Editor’s Note: In honor and memory of Sharon Litwin, The Queen here at NolaVie, we will be publishing a piece from her every day for the next month. Sharon was an advocate and spokeswoman for arts, culture, people, and policies here in New Orleans. Her voice and sharp wit will be greatly missed.
To listent to Sharon Litwin’s interview with Banu Gibson at WWNO radio, click here.
Banu Gibson does what so many secretly wish they could do: be a jazz performer. She’s been at it a long time.
“I started dancing when I was 3,” she says. In fact, her first professional job was as a dancer, her second as a dancer-singer, her third as a full-time jazz singer. She’s been singing ever since. Oh, she’ll throw in a little tap dancing now and then to liven up her shows, but mostly she thrills audiences around the world with her vocal renditions of traditional New Orleans jazz songs of the 1920s, ‘30s and ‘40s.
Now in the fourth iteration of her musical life, she has become a teacher, something she says she really loves. But Banu’s students don’t meet in the usual classroom. They’ve signed on to a music camp complete with homework assignments like visits to jazz clubs and second line parades. Excpet there’s not one young up-and-rising kid player in this camp: This week-long music experience is for adults only.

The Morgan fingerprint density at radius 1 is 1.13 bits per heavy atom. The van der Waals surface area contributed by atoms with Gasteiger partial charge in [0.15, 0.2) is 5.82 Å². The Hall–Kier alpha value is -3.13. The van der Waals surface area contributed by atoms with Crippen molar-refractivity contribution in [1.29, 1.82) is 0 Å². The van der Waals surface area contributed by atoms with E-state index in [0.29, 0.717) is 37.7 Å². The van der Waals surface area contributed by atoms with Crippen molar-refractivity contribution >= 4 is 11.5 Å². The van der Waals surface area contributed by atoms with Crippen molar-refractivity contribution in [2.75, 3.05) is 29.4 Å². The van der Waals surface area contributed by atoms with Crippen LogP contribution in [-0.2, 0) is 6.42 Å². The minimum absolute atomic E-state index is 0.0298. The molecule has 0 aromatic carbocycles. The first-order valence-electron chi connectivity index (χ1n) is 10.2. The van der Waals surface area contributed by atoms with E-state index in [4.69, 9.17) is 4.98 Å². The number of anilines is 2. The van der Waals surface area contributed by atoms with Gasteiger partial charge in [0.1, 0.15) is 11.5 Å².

Banu and her impressive jazz faculty teach their trade to grown-ups of all ages who come to the Crescent City from across the globe to be part of her New Orleans Trad Jazz Camp. For them, it’s more than seven days and nights of music workshops to learn how to play New Orleans jazz as it was played at the beginning of the 20th century; it’s a dream come true.
As you might imagine, this is not a group of campers used to roughing it. No tents or barracks for them. Their one-week camp fees ensure housing at the Bourbon Orleans Hotel, several meals, the opportunity to play with outstanding New Orleans-area professional musicians and the joy of meeting others just as passionate as they are about the music.
“I’ve been performing it seems like forever,” Banu says. “So it’s really kind of nice to be at this stage in my career and be able to give back, passing on something that I’ve spent a lot of years accumulating.”
So many of the players Banu grew up with and who generously shared their knowledge with her have passed on. “So my generation is becoming the connective tissue,” she says.
Now in its third summer, the camp has become so popular that Banu is adding a second session this year. Locals who want to participate can do so at a reduced rate if they do not want the hotel accommodations. For wannabe Louis Armstrongs, Pete Fountains or Ella Fitzgeralds, it’s a unique and so-New-Orleans way to jam with the best.
I mean, haven’t you always dreamed of performing in Preservation Hall?
For information on the second adult camp, taking place July 28-August 3, go to www.neworleanstradjazzcamp.com.
Sharon Litwin is president of NolaVie. Email her at firstname.lastname@example.org.